From Our 2014 Archives
Doctors ID New Ways to Get More Kids Vaccinated
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MONDAY, Aug. 18, 2014 (HealthDay News) -- Doctors are still struggling to find effective ways to convince wary parents of the importance of vaccinating their infant children.
The whooping cough epidemic of 2011-12 made no significant difference in Washington state parents getting their babies up to date on their shots, researchers found. Nearly one-third of their infants remained unprotected against whooping cough even as the virus spread across 49 states, according to one of three vaccination-related studies published online Aug. 18 in the journal Pediatrics.
About nine out of 10 parents in the United States keep up with the recommended childhood vaccination schedule, getting their child shots to protect against infectious diseases such as measles, mumps, whooping cough, polio and hepatitis B, according to the U.S. Centers for Disease Control and Prevention.
But doctors and public health officials have found convincing that final 10 percent of parents extremely challenging.
Parents' response to the whooping cough outbreak is "somewhat humbling" for pediatricians who believe progress is being made regarding the childhood immunization rate, said Dr. Carrie Byington, chief of the American Academy of Pediatrics' committee on infectious diseases.
The vaccination rate received only a slight bump during the whooping cough epidemic -- up to 69.5 percent of infants in Washington state -- and fell back to 67.6 percent afterward.
"It tells us we still have a ways to go in understanding human behavior and what motivates people regarding their health," Byington said.
One way to predict which parents will reject vaccination for their children is to keep track of who refuses their baby a vitamin K shot at birth, Canadian researchers report in one of the Pediatrics studies.
Vitamin K is recommended for newborns to prevent a rare bleeding disorder that can result in long-term brain damage and death, researchers said in background information.
Only a small minority of parents in Alberta, Canada, refused a vitamin K shot for their newborns between 2006 and 2012, the study found.
But children whose parents declined vitamin K were 14.6 times less likely to be immunized with any recommended childhood vaccines by age 15 months, compared to kids who got vitamin K.
Byington said refusal of vitamin K at birth "is a factor that can help pediatricians identify vaccine-hesitant parents."
But how to convince those parents of the importance of vaccination?
Indiana University researchers tested four messages in a national online survey involving more than 800 parents of children younger than 12 months old. "We wanted to get parents where we knew this would be an upcoming decision for them, where they were thinking about doing it but hadn't done it yet," said lead author Kristin Hendrix, an assistant professor of pediatrics at the Indiana University School of Medicine in Bloomington.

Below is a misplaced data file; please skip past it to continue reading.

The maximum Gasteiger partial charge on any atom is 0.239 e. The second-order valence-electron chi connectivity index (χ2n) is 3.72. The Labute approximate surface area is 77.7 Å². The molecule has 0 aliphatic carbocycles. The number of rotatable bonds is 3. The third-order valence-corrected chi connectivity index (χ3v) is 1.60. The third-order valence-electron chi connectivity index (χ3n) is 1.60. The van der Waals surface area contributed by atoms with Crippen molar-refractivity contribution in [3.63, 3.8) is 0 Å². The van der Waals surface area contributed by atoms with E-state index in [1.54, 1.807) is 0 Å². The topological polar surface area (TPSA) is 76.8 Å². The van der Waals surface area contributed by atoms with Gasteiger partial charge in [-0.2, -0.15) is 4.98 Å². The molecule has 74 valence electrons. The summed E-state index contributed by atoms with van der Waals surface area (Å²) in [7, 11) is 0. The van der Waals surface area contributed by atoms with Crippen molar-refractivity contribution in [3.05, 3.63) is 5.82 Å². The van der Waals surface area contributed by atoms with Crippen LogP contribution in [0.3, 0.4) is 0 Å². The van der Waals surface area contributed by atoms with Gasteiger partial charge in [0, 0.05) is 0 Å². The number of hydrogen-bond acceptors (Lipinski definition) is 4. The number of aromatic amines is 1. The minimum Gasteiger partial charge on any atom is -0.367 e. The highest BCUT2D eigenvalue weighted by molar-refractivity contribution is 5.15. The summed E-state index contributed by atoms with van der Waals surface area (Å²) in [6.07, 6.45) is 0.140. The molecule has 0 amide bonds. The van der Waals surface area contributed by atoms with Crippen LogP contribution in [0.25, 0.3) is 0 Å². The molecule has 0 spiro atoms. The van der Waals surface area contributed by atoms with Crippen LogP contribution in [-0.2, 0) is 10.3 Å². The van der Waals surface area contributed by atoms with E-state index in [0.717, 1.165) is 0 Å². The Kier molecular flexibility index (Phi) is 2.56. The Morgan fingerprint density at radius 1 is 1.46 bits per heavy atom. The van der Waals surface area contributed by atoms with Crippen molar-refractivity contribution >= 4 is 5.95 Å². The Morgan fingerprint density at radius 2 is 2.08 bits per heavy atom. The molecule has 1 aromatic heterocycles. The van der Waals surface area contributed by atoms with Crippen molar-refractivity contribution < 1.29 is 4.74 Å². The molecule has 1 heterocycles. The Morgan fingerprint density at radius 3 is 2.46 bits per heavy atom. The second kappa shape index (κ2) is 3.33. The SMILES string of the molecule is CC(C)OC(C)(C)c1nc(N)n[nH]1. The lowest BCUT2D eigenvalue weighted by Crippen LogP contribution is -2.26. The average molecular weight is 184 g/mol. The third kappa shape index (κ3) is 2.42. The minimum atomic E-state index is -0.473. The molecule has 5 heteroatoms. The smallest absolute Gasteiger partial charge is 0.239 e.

The messages, which advocated for the measles-mumps-rubella vaccination (MMR), included: a simple vaccine information statement from the CDC; the CDC statement plus information on the vaccine's benefits to the child; the CDC statement and mention of societal benefits of vaccination; and the CDC statement plus information on the importance of vaccination for their child and society as a whole.
Messages that focused on the benefits to the child had the most impact, researchers found.
More than 90 percent of parents who heard the child-focused message or the combination child-society message said they intend to get their infant vaccinated, compared with 86 percent of parents who received just the basic CDC information.
"We found parents who received the information that really drove home the benefits directly to their child, that was the information that really resonated and resulted in the highest levels of intent to vaccinate," said Hendrix.
The CDC has worked hard to create a less confusing immunization schedule for parents to follow, said Dr. Jennifer Frost, medical director of the Health of the Public and Science Division of the American Academy of Family Physicians.
Despite this, "I think hesitancy is increasing, and that's a problem," Frost said. "There's a lot of information on the Web that parents look at and believe because it's out there, and it can be very hard to counter."
Vaccines are safe and effective, Frost added. "Parents who are hesitant -- even though they think they are doing it for the benefit of their child -- are actually putting their child at risk," she said.
SOURCES: Kristin Hendrix, Ph.D., assistant professor, pediatrics, Indiana University School of Medicine, Bloomington, Ind.; Carrie Byington, M.D., chief, American Academy of Pediatrics' committee on infectious diseases, and vice dean and associate vice president, University of Utah School of Medicine, Salt Lake City, Utah; Jennifer Frost, M.D., medical director, Health of the Public and Science Division, American Academy of Family Physicians; September 2014 Pediatrics
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